Vienna, June 6 – Nikolai Patrushev, the director of the Federal Security Service (FSB), said in Makhachkala yesterday that “Islamist extremist groups are not the only ones operating on the territory of Russia.” Alongside them, he suggested, are “radical Protestant, Buddhist, and other religious groups.”
And these extremists, he said, not only threaten their respective but also the Russian state and Russian society more broadly. To counter them, “all branches of the government and society” -- not just law enforcement bodies -- must struggle against it (http://www.interfax-religion.ru/islam/print.php?act=news&id=18642).
Patrushev and other security officials have warned about religious extremism beyond Islam before, but this is the most sweeping attack yet on that phenomenon by the FSB chief and could, if it comes to inform Moscow’s policies, trigger new witch hunts not only against Islam but against other religions.
Some are certain to downplay his remarks: He was after all speaking to a Muslim audience and his suggestion might be read as playing to his audience. But both the vehemence of his remarks and the rapidity with which Russian websites have picked up on them suggests that his words will have a broader impact.
The remarks of another speaker at that meeting add weight to that interpretation: Rashid Nurgaliyev, Russia’s interior minister, not only suggested that militia forces are the main obstacle blocking the spread of extremism and terrorism in Daghestan but that those phenomena are directed by domestic and “external anti-Russian centers.”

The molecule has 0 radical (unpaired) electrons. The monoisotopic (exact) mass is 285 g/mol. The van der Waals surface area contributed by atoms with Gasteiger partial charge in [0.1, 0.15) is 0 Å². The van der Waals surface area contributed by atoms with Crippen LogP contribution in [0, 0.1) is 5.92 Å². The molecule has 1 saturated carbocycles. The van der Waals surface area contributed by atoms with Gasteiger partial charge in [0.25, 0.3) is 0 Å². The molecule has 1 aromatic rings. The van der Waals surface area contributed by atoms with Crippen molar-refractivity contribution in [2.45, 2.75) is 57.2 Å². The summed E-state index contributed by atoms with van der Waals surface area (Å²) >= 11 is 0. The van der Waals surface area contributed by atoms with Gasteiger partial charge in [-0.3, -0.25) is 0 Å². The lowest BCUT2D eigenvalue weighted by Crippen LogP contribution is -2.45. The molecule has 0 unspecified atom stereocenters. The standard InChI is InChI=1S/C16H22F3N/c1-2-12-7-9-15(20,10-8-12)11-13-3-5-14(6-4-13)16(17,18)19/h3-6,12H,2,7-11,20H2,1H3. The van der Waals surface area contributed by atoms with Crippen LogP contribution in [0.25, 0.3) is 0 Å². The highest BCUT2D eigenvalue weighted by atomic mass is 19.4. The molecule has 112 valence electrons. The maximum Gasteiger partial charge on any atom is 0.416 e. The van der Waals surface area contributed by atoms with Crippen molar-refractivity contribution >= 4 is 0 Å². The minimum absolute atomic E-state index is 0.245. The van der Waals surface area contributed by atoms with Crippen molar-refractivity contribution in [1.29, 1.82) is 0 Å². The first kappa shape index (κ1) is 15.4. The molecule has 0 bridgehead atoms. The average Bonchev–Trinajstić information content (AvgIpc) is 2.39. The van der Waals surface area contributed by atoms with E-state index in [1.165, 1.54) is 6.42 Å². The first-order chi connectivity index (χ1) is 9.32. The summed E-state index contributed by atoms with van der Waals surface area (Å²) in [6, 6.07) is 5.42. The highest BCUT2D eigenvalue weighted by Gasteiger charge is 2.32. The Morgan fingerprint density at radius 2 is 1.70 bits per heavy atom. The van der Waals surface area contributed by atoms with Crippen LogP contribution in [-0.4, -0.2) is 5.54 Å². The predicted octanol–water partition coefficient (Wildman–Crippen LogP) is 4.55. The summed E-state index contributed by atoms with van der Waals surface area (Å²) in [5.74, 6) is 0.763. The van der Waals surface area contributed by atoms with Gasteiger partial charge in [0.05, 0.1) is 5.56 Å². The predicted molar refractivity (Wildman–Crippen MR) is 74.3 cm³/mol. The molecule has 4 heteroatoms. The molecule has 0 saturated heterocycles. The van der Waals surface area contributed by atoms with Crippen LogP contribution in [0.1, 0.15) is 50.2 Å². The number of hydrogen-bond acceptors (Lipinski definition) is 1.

Nurgaliyev noted that over the course of the last 30 months, there were almost 270 terrorist actions in Daghestan along, and that these attacks had as their victims dozens of militia officers, including senior officials in the republic’s interior ministry (http://www.interfax-religion.ru/islam/print.php?act=news&id=18635).
That Russian security officials are concerned about what they see as a rising tide of religiously-inspired extremism at a time when President Vladimir Putin is trying to play down that threat is suggested by two other remarkable but lower profile events this week – in addition, of course, to the ethnic clashes and demonstrations in Stavropol.
On the one hand, Russian analysts have been publishing detailed articles about some predominantly Russian areas adjoining the restive republics of the North Caucasus – including Stavropol (Sergei Markedonov, “The War of ‘the Worlds’ in the South of Russia,” at http://www.apn.ru/publications/print17206.htm) and Rostov (Igor Dobayev and Rinat Pateyev, “After Stavropol,” at http://www.fondsk.ru/article.php?id=774).
And on the other, two low print-run books issued in 2006 -- “An Atlas of the Ethnopolitical History of the Caucasus” and “An Atlas of the Social-Political Problems, Threats and Risks of Russia’s South” – are now attracting more attention (http://www.kavkaz.geopolitika.ru/arlas?PHPSESSID=491f8579866e69ae9403da647d342948).
UPDATE ON JUNE 7 – The Moscow media have not given additional coverage to the conference in Makhachkala, but the Caucasus Times had its own correspondent at the meeting (http://www.caucasustimes.com/article.asp?id=12701). He reports today that Daghestani President Mukha Aliyev said that “corruption is a greater misfortune than terrorism” and urged that Moscow devote more resources to overcoming the social problems in the North Caucasus. In addition, he described extremism as a phenomenon that operates “under the cover of Islam” rather than part of Islam itself.